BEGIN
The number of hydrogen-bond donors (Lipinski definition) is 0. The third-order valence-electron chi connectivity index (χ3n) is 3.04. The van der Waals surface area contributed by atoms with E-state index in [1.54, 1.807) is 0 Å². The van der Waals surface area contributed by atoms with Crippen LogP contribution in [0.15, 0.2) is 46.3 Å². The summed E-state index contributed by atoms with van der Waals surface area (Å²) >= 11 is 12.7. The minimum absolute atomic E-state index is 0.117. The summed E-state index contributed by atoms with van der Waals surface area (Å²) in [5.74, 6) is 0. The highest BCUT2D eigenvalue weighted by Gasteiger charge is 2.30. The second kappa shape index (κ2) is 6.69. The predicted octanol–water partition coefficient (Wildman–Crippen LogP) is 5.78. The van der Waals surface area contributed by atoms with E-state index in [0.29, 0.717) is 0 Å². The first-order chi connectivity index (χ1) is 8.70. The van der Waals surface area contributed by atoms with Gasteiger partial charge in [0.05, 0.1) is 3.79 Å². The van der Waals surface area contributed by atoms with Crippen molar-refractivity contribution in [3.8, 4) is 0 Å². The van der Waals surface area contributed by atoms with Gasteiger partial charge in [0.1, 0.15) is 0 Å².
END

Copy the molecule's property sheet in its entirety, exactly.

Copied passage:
The number of hydrogen-bond donors (Lipinski definition) is 0. The third-order valence-electron chi connectivity index (χ3n) is 3.04. The van der Waals surface area contributed by atoms with E-state index in [1.54, 1.807) is 0 Å². The van der Waals surface area contributed by atoms with Crippen LogP contribution in [0.15, 0.2) is 46.3 Å². The summed E-state index contributed by atoms with van der Waals surface area (Å²) >= 11 is 12.7. The minimum absolute atomic E-state index is 0.117. The summed E-state index contributed by atoms with van der Waals surface area (Å²) in [5.74, 6) is 0. The highest BCUT2D eigenvalue weighted by Gasteiger charge is 2.30. The second kappa shape index (κ2) is 6.69. The predicted octanol–water partition coefficient (Wildman–Crippen LogP) is 5.78. The van der Waals surface area contributed by atoms with E-state index in [0.29, 0.717) is 0 Å². The first-order chi connectivity index (χ1) is 8.70. The van der Waals surface area contributed by atoms with Gasteiger partial charge in [0.05, 0.1) is 3.79 Å². The van der Waals surface area contributed by atoms with Crippen molar-refractivity contribution in [3.8, 4) is 0 Å². The van der Waals surface area contributed by atoms with Gasteiger partial charge in [0.1, 0.15) is 0 Å².